It would be no surprise to regular readers of this blog to find out that I've been struggling for motivation to write reflectively here of late. I seem to be surprisingly resentful of those colleagues who seem to find the time to vege out in front of the television, read a favourite book or other non-digital and non-education related pastimes.
Don't worry, I'm sure it will pass.
So, instead of drafting insightful missives or spreading the comment love, I've been delving into online music. I've been listening and viewing clips from artists who I've had a passing interest in from years past but didn't spend much time listening to at the time.
I like alternative music - artists who are not mainstream (but still popular enough to have a significant body of work) and my tastes are probably hard to categorise. So, I stumbled back into the music of Eels and followed a bunch of links across YouTube, Wikipedia, the official band site and ended up at the Eels MySpace site. So, for your enjoyment (and definitely mine) here is a really nice version of "In My Dreams" performed by the very talented frontman, Mark Oliver Everett.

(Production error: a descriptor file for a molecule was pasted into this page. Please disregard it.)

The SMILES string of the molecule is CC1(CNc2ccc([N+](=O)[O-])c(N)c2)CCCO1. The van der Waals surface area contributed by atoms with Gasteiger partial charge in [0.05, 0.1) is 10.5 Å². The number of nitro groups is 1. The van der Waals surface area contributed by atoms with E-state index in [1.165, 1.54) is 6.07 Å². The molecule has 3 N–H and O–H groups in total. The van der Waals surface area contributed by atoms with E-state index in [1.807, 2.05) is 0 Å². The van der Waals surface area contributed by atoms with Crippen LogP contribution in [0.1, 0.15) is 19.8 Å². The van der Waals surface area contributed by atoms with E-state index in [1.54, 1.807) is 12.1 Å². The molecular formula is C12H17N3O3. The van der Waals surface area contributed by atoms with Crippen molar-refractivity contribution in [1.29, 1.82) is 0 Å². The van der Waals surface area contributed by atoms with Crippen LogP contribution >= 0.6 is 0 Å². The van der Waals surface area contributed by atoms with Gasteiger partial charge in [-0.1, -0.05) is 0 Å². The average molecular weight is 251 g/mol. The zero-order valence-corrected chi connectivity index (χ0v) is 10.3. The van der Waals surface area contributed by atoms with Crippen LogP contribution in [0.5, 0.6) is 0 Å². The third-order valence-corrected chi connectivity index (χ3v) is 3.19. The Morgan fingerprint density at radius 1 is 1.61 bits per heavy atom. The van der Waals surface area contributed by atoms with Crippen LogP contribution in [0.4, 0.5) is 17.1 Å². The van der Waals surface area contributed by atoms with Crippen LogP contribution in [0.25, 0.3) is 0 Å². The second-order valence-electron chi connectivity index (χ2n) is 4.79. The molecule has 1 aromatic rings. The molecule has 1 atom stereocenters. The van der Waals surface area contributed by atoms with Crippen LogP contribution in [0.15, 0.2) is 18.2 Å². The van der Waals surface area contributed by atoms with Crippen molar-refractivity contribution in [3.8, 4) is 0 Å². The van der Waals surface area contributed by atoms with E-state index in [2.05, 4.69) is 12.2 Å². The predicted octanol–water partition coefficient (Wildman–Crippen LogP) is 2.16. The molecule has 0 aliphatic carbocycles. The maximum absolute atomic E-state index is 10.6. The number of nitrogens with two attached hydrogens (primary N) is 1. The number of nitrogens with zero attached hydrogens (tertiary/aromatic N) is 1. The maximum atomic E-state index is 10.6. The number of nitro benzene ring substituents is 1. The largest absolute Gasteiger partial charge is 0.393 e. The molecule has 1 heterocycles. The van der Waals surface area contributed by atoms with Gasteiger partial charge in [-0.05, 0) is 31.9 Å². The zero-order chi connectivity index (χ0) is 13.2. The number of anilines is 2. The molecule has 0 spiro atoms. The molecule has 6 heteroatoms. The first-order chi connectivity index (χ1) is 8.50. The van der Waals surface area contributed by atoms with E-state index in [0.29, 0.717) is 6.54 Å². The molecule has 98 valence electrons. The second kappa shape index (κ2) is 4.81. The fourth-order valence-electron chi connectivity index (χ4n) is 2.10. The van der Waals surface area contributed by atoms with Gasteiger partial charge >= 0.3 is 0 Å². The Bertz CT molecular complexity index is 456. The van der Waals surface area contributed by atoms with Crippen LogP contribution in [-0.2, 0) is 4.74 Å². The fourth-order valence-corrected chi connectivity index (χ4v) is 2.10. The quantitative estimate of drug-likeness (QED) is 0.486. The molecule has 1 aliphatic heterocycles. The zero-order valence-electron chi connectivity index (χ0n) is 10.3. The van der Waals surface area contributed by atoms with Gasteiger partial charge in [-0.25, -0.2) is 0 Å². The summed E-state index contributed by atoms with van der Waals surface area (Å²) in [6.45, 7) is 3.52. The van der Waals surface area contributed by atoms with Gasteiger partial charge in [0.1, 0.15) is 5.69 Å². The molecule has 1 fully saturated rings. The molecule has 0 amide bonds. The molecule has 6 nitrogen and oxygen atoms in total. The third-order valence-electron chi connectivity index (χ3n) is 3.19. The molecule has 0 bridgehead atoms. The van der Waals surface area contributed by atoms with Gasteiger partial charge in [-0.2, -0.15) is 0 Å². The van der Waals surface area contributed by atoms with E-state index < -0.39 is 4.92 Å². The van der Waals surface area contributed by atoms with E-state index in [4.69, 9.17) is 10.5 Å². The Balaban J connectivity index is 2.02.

Ann, my principal, sent out an SOS email tonight in preparation for a presentation she has to give at a regional meeting. The questions she sent were good reflective ones so what better place to actually answer them than here. Any feedback always appreciated:
1. In what ways are you gaining as a professional by the way you work with others at LNPS ?
2. What are the skills and qualities you have appreciated in those who have supported you? You may give examples if that helps.